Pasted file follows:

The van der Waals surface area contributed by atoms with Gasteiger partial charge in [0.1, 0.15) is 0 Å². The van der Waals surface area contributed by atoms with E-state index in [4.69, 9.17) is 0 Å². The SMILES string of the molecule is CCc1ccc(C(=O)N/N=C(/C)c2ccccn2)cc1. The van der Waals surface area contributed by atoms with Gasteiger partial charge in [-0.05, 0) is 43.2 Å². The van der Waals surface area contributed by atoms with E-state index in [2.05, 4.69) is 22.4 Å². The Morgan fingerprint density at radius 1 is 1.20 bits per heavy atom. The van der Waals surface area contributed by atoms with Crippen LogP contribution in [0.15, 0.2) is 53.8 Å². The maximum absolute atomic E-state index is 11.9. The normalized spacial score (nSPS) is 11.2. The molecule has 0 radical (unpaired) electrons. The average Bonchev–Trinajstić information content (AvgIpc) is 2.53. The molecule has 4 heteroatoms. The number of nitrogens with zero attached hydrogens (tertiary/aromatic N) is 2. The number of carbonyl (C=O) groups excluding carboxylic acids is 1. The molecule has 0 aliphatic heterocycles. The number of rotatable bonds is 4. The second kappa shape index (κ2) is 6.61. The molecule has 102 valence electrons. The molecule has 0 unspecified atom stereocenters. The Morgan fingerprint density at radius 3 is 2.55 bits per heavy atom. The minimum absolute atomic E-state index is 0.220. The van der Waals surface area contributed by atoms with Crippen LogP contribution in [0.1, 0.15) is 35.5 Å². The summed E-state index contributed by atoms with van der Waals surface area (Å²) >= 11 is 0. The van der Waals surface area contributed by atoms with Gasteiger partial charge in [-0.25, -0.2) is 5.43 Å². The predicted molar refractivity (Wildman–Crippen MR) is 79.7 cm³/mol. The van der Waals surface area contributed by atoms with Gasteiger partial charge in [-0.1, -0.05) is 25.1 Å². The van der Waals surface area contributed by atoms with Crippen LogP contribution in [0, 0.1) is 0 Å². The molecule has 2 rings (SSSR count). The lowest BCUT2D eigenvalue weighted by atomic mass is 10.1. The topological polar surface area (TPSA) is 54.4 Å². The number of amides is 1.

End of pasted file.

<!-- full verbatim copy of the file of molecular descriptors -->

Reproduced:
The van der Waals surface area contributed by atoms with Gasteiger partial charge in [0.1, 0.15) is 0 Å². The van der Waals surface area contributed by atoms with E-state index in [4.69, 9.17) is 0 Å². The SMILES string of the molecule is CCc1ccc(C(=O)N/N=C(/C)c2ccccn2)cc1. The van der Waals surface area contributed by atoms with Gasteiger partial charge in [-0.05, 0) is 43.2 Å². The van der Waals surface area contributed by atoms with E-state index in [2.05, 4.69) is 22.4 Å². The Morgan fingerprint density at radius 1 is 1.20 bits per heavy atom. The van der Waals surface area contributed by atoms with Crippen LogP contribution in [0.15, 0.2) is 53.8 Å². The maximum absolute atomic E-state index is 11.9. The normalized spacial score (nSPS) is 11.2. The molecule has 0 radical (unpaired) electrons. The average Bonchev–Trinajstić information content (AvgIpc) is 2.53. The molecule has 4 heteroatoms. The number of nitrogens with zero attached hydrogens (tertiary/aromatic N) is 2. The number of carbonyl (C=O) groups excluding carboxylic acids is 1. The molecule has 0 aliphatic heterocycles. The number of rotatable bonds is 4. The second kappa shape index (κ2) is 6.61. The molecule has 102 valence electrons. The molecule has 0 unspecified atom stereocenters. The Morgan fingerprint density at radius 3 is 2.55 bits per heavy atom. The minimum absolute atomic E-state index is 0.220. The van der Waals surface area contributed by atoms with Crippen LogP contribution in [0.1, 0.15) is 35.5 Å². The summed E-state index contributed by atoms with van der Waals surface area (Å²) >= 11 is 0. The van der Waals surface area contributed by atoms with Gasteiger partial charge in [-0.25, -0.2) is 5.43 Å². The predicted molar refractivity (Wildman–Crippen MR) is 79.7 cm³/mol. The van der Waals surface area contributed by atoms with Gasteiger partial charge in [-0.1, -0.05) is 25.1 Å². The van der Waals surface area contributed by atoms with Crippen LogP contribution in [0, 0.1) is 0 Å². The molecule has 2 rings (SSSR count). The lowest BCUT2D eigenvalue weighted by atomic mass is 10.1. The topological polar surface area (TPSA) is 54.4 Å². The number of amides is 1.